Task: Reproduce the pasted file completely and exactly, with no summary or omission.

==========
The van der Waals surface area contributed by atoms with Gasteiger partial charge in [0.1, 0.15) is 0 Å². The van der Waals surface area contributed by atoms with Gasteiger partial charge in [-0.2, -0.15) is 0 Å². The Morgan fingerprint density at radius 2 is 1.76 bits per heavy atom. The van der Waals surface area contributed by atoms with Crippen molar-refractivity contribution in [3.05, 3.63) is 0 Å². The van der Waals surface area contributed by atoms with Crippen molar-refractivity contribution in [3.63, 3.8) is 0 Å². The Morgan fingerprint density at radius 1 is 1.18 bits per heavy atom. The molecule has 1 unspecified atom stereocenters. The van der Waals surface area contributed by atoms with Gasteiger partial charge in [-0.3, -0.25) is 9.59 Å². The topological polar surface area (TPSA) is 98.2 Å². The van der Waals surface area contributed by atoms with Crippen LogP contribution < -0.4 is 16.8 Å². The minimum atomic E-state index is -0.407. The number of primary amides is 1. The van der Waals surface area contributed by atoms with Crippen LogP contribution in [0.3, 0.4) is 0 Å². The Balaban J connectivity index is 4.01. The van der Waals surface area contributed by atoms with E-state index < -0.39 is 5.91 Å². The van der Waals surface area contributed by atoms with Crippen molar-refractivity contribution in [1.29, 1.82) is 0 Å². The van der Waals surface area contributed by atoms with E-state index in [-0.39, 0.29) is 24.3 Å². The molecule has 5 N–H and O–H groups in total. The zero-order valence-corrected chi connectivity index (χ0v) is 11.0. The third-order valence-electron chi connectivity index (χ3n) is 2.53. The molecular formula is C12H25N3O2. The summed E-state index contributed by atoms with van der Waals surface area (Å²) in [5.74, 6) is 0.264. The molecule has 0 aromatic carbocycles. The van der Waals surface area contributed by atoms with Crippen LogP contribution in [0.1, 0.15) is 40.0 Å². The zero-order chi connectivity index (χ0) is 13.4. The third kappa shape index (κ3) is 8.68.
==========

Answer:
The van der Waals surface area contributed by atoms with Gasteiger partial charge in [0.1, 0.15) is 0 Å². The van der Waals surface area contributed by atoms with Gasteiger partial charge in [-0.2, -0.15) is 0 Å². The Morgan fingerprint density at radius 2 is 1.76 bits per heavy atom. The van der Waals surface area contributed by atoms with Crippen molar-refractivity contribution in [3.05, 3.63) is 0 Å². The van der Waals surface area contributed by atoms with Crippen molar-refractivity contribution in [3.63, 3.8) is 0 Å². The Morgan fingerprint density at radius 1 is 1.18 bits per heavy atom. The molecule has 1 unspecified atom stereocenters. The van der Waals surface area contributed by atoms with Gasteiger partial charge in [-0.3, -0.25) is 9.59 Å². The topological polar surface area (TPSA) is 98.2 Å². The van der Waals surface area contributed by atoms with Crippen LogP contribution < -0.4 is 16.8 Å². The minimum atomic E-state index is -0.407. The number of primary amides is 1. The van der Waals surface area contributed by atoms with Crippen LogP contribution in [0.3, 0.4) is 0 Å². The Balaban J connectivity index is 4.01. The van der Waals surface area contributed by atoms with E-state index < -0.39 is 5.91 Å². The van der Waals surface area contributed by atoms with Crippen molar-refractivity contribution in [1.29, 1.82) is 0 Å². The van der Waals surface area contributed by atoms with E-state index in [-0.39, 0.29) is 24.3 Å². The molecule has 5 N–H and O–H groups in total. The zero-order valence-corrected chi connectivity index (χ0v) is 11.0. The third-order valence-electron chi connectivity index (χ3n) is 2.53. The molecular formula is C12H25N3O2. The summed E-state index contributed by atoms with van der Waals surface area (Å²) in [5.74, 6) is 0.264. The molecule has 0 aromatic carbocycles. The van der Waals surface area contributed by atoms with Crippen LogP contribution in [0.1, 0.15) is 40.0 Å². The zero-order chi connectivity index (χ0) is 13.4. The third kappa shape index (κ3) is 8.68.